A recent survey of women ages 40 to 49 years indicates that more than two-thirds of them will continue an annual mammography regimen, and some will do so even if they have to pay for the tests themselves.
In an online poll conducted in November by Harris Interactive on behalf of LifeBridge Health, 67% of U.S. women ages 40 to 49 years said they will get an annual mammogram despite the new States Preventive Services Task Force (USPSTF) recommendations. Of women in this age group, 44% will get mammograms only if their insurance plans or someone else pays for them, and 23% said they will get them even if they have to pay out-of-pocket for the test. Only 4% said they would not be getting mammograms in their 40s because of the USPSTF’s new recommendations, and 17% said they would not get mammograms regardless of the new recommendations. One out of every 10 women in this age group was unsure what she would do and 2% declined to answer the question. Experts are concerned that the new USPSTF mammography recommendations may give women an excuse not to get regular screening mammograms.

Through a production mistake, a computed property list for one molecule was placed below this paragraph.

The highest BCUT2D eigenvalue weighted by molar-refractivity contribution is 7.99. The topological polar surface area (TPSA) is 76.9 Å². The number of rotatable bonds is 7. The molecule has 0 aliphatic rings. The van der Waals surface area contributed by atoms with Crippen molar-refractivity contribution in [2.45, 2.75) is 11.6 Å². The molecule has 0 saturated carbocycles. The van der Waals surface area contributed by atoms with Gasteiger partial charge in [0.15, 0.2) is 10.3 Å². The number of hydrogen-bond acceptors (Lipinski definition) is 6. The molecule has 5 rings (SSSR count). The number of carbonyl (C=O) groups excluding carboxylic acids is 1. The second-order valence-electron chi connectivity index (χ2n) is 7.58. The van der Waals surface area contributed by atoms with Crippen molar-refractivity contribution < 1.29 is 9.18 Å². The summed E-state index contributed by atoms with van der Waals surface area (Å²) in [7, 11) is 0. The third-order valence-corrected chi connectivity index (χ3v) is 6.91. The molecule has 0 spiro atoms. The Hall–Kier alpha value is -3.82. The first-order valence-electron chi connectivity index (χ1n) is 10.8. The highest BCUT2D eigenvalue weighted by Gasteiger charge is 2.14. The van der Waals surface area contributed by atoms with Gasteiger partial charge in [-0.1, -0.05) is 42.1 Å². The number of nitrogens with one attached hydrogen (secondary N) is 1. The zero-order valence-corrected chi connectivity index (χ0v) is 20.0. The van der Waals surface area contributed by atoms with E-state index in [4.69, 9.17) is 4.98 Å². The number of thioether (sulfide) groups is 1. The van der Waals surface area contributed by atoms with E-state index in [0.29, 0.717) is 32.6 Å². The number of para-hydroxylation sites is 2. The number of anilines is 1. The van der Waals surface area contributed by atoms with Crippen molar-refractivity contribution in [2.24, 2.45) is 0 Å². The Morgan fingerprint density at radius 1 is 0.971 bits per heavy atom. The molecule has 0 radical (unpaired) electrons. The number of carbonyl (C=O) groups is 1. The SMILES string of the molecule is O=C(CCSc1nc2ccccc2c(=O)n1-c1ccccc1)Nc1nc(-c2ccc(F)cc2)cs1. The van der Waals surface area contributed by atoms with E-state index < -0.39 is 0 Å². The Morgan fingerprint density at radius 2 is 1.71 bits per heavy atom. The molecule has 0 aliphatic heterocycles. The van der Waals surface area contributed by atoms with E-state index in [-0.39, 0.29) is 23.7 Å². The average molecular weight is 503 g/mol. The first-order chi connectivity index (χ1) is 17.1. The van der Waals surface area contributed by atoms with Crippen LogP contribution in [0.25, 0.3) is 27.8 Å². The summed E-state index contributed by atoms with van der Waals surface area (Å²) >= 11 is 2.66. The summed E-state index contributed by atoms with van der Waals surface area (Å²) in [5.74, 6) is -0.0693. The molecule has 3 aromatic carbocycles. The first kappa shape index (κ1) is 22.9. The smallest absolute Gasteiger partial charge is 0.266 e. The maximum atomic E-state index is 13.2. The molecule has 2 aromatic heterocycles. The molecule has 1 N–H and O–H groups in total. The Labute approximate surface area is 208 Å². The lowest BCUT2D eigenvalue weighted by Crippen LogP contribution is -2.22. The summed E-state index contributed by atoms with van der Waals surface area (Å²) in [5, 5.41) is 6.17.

The poll also asked women ages 40 to 49 if they had a personal or family history of breast cancer or any other factors that might put them at high risk for developing breast cancer. Of the 31% who answered “yes” to this question, 77% said that they would continue to get mammograms in their 40s; 40% would do so even if mammography was not covered by their insurance while 37% would do it only if their insurance plans or someone else covered the cost. Although less than 1% of self-identified high-risk women in this age group said they would wait until age 50 for their next mammogram because of the new USPSTF recommendations, 16% of high-risk women in this age group said they “don’t plan on getting annual screening mammograms regardless of the guidelines.” Surprisingly, this percentage was identical to the percentage of non-high-risk women who said they wouldn’t be getting mammograms in their 40s despite the guidelines.